ANYONE looking for an open-source success need not look farther than the average blog. Today, most serious blogs—that rules out Facebook pages–are powered by open-source software.
About a year ago, I began migrating my blog (www.chinwong.com) from a proprietary content management system to the open-source WordPress platform. The process of transferring my old posts to the new site was a little laborious, but well worth the trouble.
For the longest time, I had been using the free version of the commercial Expression Engine to power my blog. In the second half last year, however, the site was hit by a serious glitch that led to some data loss. My Web host tried to restore the database as best they could, but I had begun to feel unhappy with the content management software I was using for other reasons.
For one thing, it wasn’t very easy to change the look of the blog — and I felt it was a time for a change. I was also discouraged by the scarcity of information on EE on the Internet to help me make these changes. Even my Web host couldn’t find the expertise in EE to automate the migration to WordPress.
The process of copying my old entries into the new database was tedious, but I managed to get in all done – a total of 590 posts – over a few weeks. My biggest regret was the loss of all the comments that my readers had left over the years.
The change in the database structure also meant that links to my old posts, includig those from Google, no longer worked and landed only on my home page.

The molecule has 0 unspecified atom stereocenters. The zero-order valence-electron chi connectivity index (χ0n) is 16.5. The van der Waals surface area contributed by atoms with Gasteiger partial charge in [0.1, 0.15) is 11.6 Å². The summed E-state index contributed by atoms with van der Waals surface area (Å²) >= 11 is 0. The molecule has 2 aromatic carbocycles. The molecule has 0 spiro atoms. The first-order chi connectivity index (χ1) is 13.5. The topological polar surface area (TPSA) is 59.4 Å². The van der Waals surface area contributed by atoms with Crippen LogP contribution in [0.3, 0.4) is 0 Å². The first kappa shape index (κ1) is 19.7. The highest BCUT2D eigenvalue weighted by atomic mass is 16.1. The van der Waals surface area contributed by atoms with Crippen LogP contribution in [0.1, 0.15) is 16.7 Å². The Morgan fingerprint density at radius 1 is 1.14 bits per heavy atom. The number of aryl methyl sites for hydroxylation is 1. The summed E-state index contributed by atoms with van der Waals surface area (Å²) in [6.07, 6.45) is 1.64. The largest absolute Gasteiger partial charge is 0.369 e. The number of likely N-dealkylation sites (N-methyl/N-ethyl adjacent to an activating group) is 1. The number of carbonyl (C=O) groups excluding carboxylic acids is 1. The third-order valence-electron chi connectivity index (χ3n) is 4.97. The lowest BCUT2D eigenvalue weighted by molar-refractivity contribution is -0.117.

Still, the shift to WordPress solved my two problems: the lack of flexibility and the paucity of information on the Internet about my content management system.
WordPress themes both free and paid, are widely available and not very difficult to install and use. Third-party plug-ins and widgets that extend the platform’s functionality are also plentiful. The WordPress.org site listed 21,316 plug-ins and a whopping 348.19 million downloads and counting this week.
The use of WordPress itself has grown rapidly since its introduction in 2003.
In his “State of the Word” address in San Francisco last month, company founder Matt Mullenweg said the software has been downloaded 44 million times in 2011, bringing the total downloads to 145 million. This did not include one-click WordPress installations being offered by many Web hosts these days, so the numbers are likely to be much higher, he added.
In the same address a year earlier, Mullenweg reported that WordPress – referring to both the software and its own hosted service – was powering 14.7 percent of the top million Web sites in the world, with about 22 out of every 100 new active domains in the United States running WordPress.
This growing community of WordPress users means there are tons of useful information scattered all over the Web—all you need is some persistence and some basic search engine skills to find them.
I have barely scratched the surface of WordPress but I’ve identified a few useful and cool plug-ins that I already use – or plan to use soon.
Among them are:
Askimet, which protects your blog from comment and trackback spam. The plug-in is free, but users are encouraged to make a contribution.
WP SlimStat, a powerful real-time Web analytics plug-in.
Image Widget, which lets you easily add an image to your blog’s sidebar.
Post Types Order, which lets your easily rearrange the order of your posts and other post-type elements.
Special Recent Posts, which adds thumbnails and a snazzier look to the default Recent Posts widget;
Websimon Tables, which takes the pain out of posting good-looking tables on your site; and
Pretty Pinterest Pins, which enables you to publish thumbnails of your latest pins on the Pinterest social networking site.
Outside of a basic blog, I haven’t done very much with WordPress just yet, but I’m excited by the possibilities that this open-source platform brings to digital publishing.